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There’s no doubt in my mind that the producers of Lifetime’s Dance Moms encouraged or at the very least enabled a dance number featuring a leotard of pre-pubescent prancers leaping around with golden guns. Last night’s “Children with Guns” piece was unnecessary, inflammatory and vulgar. Which created exactly the kind of “must see” (i.e. train wreck) TV that makes the reality genre so incredibly profitable. The fact that there hasn’t been a chorus of WTFs coming from the usual gun control advocates (yet) tells you how far we’ve come on the gun rights issue in recent years. Or does it? The complete lack of muzzle control or trigger discipline set the cause back by a good ten years. Either that or reality TV osmosis has made me a drama queen. Again.

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  1. She’s got her finger on the trigger and these silly little kids had zero muzzle control and broke the most important gun safety rule.

  2. “Children with Guns”
    — The whole twisted TV idea is really gross as is the gender raunch culture I suspect this garbage is somehow related too.

  3. My family was watching it last night… I walked in, and immediately started ranting about trigger discipline. They all looked at me funny…

    • Okay, so some quick research tells me the guns were not real. So, what exactly is the problem here?

      If it is taboo to point a prop gun at another person we will have to say goobye to: crime dramas, war flicks, zombie films, tactical training classes, etc.

      Do I really have to explain this?

  4. They needed to show more fake muzzle control and ersatz trigger discipline with those phony guns, or someone could have pretended to get shot.

    • ^This. A non-gun is not a gun. An unloaded gun isn’t going to shoot anyone. Rules are arbitrary decisions that are hopefully correct more often than not.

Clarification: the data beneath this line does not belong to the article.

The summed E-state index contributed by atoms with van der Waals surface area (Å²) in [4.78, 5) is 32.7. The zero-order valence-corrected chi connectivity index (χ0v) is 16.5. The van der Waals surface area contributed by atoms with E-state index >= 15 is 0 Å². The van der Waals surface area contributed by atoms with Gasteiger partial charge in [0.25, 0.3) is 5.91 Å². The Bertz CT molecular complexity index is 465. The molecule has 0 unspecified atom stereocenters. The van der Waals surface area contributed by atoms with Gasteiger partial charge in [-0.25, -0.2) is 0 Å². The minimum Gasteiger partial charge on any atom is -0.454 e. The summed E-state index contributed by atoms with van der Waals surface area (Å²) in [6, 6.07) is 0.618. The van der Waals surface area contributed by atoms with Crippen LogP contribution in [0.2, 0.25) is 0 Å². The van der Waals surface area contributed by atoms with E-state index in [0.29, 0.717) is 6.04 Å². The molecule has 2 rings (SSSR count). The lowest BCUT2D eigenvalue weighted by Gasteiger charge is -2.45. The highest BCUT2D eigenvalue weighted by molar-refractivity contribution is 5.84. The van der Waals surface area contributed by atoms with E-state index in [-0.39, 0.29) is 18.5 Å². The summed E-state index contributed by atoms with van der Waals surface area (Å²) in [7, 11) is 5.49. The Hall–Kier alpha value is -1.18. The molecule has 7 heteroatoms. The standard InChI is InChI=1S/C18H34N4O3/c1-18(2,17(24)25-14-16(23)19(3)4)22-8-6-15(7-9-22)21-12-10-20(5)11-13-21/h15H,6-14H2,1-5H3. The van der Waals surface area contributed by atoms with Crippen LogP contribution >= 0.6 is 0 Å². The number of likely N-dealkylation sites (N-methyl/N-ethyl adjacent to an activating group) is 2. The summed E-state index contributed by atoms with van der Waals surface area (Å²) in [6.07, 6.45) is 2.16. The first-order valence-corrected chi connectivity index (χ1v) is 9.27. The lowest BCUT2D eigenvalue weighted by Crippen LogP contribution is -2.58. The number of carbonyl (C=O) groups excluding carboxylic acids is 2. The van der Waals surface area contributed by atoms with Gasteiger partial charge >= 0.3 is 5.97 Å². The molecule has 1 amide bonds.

• All those performances of “Annie Get Your Gun” and no one said a thing…
      “Treat every toy gun as if it is always loaded with rubber darts.”
      “Never aim a toy gun at any thing you wouldn’t find amusing if it had a rubber dart stuck to its forehead.”

  5. My previous comment got lost, so here goes again.

    Some quick research reveals those were, indeed, fake guns. So, what exactly is the problem here?

    If it is taboo to point a prop gun at another person we will have to say goodbye to:
    -crime dramas
    – Westerns
    – war movies
    – zombie flicks
    – self defense/tactical training classes
    – etc. etc.

    I am more than a bit baffled at the objections being raised by the Armed Intelligentsia on this one.

    • Yea, I know. It’s really getting old every time someone with a fake / unloaded gun gets screamed at for how they’re holding it. It’s great evidence that the hoplophobes have left their mark on gun enthusiasts, where gun owners are constantly scared of their own guns for fear that an unloaded / fake gun might “go off” and cause some bad press.

  6. Dance Moms, sorry I am not a fan of child pornography and sexual exploitation so I do not watch it, nor expect much from it’s producers or “stars”.

  7. I’ve come across two very positive depictions of gun use on TV in the last couple of weeks. On Blue Bloods, Danny, the detective played by Donny Wahlberg, teaches his young son the four rules of gun safety. And on the Emmy-winning (meaning Hollywood-approved) sitcom, Modern Family, Claire, the control-freak mom, is shown firing a pistol at the local indoor range to relieve stress. The scene in Blue Bloods is a nuanced and realistic depiction of the watershed decision to educate a child about firearms instead of pretending there isn’t one in the home. The scene in Modern Family makes firing a pistol look like something a suburban mom might do for fun. Unexpected but pretty cool.


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